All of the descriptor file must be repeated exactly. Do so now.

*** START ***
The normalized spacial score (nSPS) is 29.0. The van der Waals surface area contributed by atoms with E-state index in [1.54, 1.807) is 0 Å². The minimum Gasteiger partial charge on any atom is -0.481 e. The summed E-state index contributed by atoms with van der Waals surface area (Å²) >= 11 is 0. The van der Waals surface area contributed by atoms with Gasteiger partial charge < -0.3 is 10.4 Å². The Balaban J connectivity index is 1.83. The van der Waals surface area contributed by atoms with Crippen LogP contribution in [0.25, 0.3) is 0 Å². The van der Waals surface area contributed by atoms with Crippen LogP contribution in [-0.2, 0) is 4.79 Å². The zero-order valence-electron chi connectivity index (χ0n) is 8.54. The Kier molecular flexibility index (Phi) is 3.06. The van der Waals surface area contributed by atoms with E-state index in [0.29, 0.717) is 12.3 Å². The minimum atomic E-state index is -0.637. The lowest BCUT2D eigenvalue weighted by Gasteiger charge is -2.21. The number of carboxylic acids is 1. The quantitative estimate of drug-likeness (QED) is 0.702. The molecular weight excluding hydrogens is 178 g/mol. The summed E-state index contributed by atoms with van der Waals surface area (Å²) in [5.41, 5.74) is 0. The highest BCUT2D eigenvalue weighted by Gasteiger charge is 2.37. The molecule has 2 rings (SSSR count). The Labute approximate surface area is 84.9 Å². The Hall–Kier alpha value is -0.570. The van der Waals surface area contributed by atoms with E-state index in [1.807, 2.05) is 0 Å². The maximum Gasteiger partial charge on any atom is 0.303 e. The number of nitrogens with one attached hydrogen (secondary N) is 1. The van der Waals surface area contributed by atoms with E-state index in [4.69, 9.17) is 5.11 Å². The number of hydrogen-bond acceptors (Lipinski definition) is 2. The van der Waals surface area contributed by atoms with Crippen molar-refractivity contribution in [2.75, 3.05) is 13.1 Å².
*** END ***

The normalized spacial score (nSPS) is 29.0. The van der Waals surface area contributed by atoms with E-state index in [1.54, 1.807) is 0 Å². The minimum Gasteiger partial charge on any atom is -0.481 e. The summed E-state index contributed by atoms with van der Waals surface area (Å²) >= 11 is 0. The van der Waals surface area contributed by atoms with Gasteiger partial charge < -0.3 is 10.4 Å². The Balaban J connectivity index is 1.83. The van der Waals surface area contributed by atoms with Crippen LogP contribution in [0.25, 0.3) is 0 Å². The van der Waals surface area contributed by atoms with Crippen LogP contribution in [-0.2, 0) is 4.79 Å². The zero-order valence-electron chi connectivity index (χ0n) is 8.54. The Kier molecular flexibility index (Phi) is 3.06. The van der Waals surface area contributed by atoms with E-state index in [0.29, 0.717) is 12.3 Å². The minimum atomic E-state index is -0.637. The lowest BCUT2D eigenvalue weighted by Gasteiger charge is -2.21. The number of carboxylic acids is 1. The quantitative estimate of drug-likeness (QED) is 0.702. The molecular weight excluding hydrogens is 178 g/mol. The summed E-state index contributed by atoms with van der Waals surface area (Å²) in [5.41, 5.74) is 0. The highest BCUT2D eigenvalue weighted by Gasteiger charge is 2.37. The molecule has 2 rings (SSSR count). The Labute approximate surface area is 84.9 Å². The Hall–Kier alpha value is -0.570. The van der Waals surface area contributed by atoms with E-state index in [1.807, 2.05) is 0 Å². The maximum Gasteiger partial charge on any atom is 0.303 e. The number of nitrogens with one attached hydrogen (secondary N) is 1. The van der Waals surface area contributed by atoms with E-state index in [4.69, 9.17) is 5.11 Å². The number of hydrogen-bond acceptors (Lipinski definition) is 2. The van der Waals surface area contributed by atoms with Crippen molar-refractivity contribution in [2.75, 3.05) is 13.1 Å².